December 12, 2013 -- Two UCLA School of Law students, Marion Donovan-Kaloust ’14 and Theresa Zhen ’14, both members of the David J. Epstein Program in Public Interest Law and Policy, have been awarded prestigious Skadden Fellowships to pursue post-graduate public interest projects.
Marion Donovan-Kaloust will work with the Esperanza Immigrant Rights Project in Los Angeles, providing direct representation to undocumented, abused, abandoned or neglected children facing the juvenile justice system in the Inland Empire. Her work will also include community education, outreach and monitoring components.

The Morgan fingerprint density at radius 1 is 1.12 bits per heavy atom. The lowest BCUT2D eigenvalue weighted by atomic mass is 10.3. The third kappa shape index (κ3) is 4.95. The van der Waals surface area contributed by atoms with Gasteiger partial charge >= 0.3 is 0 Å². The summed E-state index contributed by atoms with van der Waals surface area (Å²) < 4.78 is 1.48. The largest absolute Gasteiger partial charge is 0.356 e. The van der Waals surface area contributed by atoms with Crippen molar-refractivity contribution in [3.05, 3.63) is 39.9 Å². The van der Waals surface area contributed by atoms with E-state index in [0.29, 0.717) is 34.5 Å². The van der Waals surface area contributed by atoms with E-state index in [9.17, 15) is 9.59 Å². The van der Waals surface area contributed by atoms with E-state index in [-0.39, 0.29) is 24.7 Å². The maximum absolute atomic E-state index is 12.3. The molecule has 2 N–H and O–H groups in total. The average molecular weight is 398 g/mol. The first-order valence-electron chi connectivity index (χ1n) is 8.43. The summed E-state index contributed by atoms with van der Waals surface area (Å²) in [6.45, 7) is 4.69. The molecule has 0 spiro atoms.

Theresa Zhen, a member of the law school’s Critical Race Studies Program as well, will work with A New Way of Life Reentry Project, also in Los Angeles, on community education and policy advocacy efforts, as well as provide direct representation to those with past criminal records, in order to help remove barriers to reentry. The Critical Race Studies Program and A New Way of Life have successfully partnered to launch the law school’s student-coordinated Reentry Legal Clinic, in which students are trained to expunge misdemeanor and felony convictions and assist in enforcing anti-discrimination laws impacting previously incarcerated persons.
UCLA School of Law is ranked third, following only Harvard and Yale law schools, in terms of the number of students who secured 2014 Skadden Fellowships.